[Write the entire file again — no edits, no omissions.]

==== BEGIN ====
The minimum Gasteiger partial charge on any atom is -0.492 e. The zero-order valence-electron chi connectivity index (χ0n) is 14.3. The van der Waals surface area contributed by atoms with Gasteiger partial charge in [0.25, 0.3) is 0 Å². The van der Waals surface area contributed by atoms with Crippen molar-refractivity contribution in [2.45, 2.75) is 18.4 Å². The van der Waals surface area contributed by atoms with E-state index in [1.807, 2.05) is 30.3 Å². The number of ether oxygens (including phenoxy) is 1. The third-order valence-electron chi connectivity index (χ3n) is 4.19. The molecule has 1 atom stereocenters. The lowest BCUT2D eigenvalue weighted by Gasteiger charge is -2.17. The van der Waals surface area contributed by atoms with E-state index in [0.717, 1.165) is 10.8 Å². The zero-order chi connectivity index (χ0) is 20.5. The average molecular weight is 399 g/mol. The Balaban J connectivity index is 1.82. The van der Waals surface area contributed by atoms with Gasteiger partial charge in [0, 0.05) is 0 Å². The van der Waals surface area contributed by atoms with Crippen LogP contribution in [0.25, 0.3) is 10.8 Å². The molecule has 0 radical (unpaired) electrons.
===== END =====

The minimum Gasteiger partial charge on any atom is -0.492 e. The zero-order valence-electron chi connectivity index (χ0n) is 14.3. The van der Waals surface area contributed by atoms with Gasteiger partial charge in [0.25, 0.3) is 0 Å². The van der Waals surface area contributed by atoms with Crippen molar-refractivity contribution in [2.45, 2.75) is 18.4 Å². The van der Waals surface area contributed by atoms with E-state index in [1.807, 2.05) is 30.3 Å². The number of ether oxygens (including phenoxy) is 1. The third-order valence-electron chi connectivity index (χ3n) is 4.19. The molecule has 1 atom stereocenters. The lowest BCUT2D eigenvalue weighted by Gasteiger charge is -2.17. The van der Waals surface area contributed by atoms with E-state index in [0.717, 1.165) is 10.8 Å². The zero-order chi connectivity index (χ0) is 20.5. The average molecular weight is 399 g/mol. The Balaban J connectivity index is 1.82. The van der Waals surface area contributed by atoms with Gasteiger partial charge in [0, 0.05) is 0 Å². The van der Waals surface area contributed by atoms with Crippen LogP contribution in [0.25, 0.3) is 10.8 Å². The molecule has 0 radical (unpaired) electrons.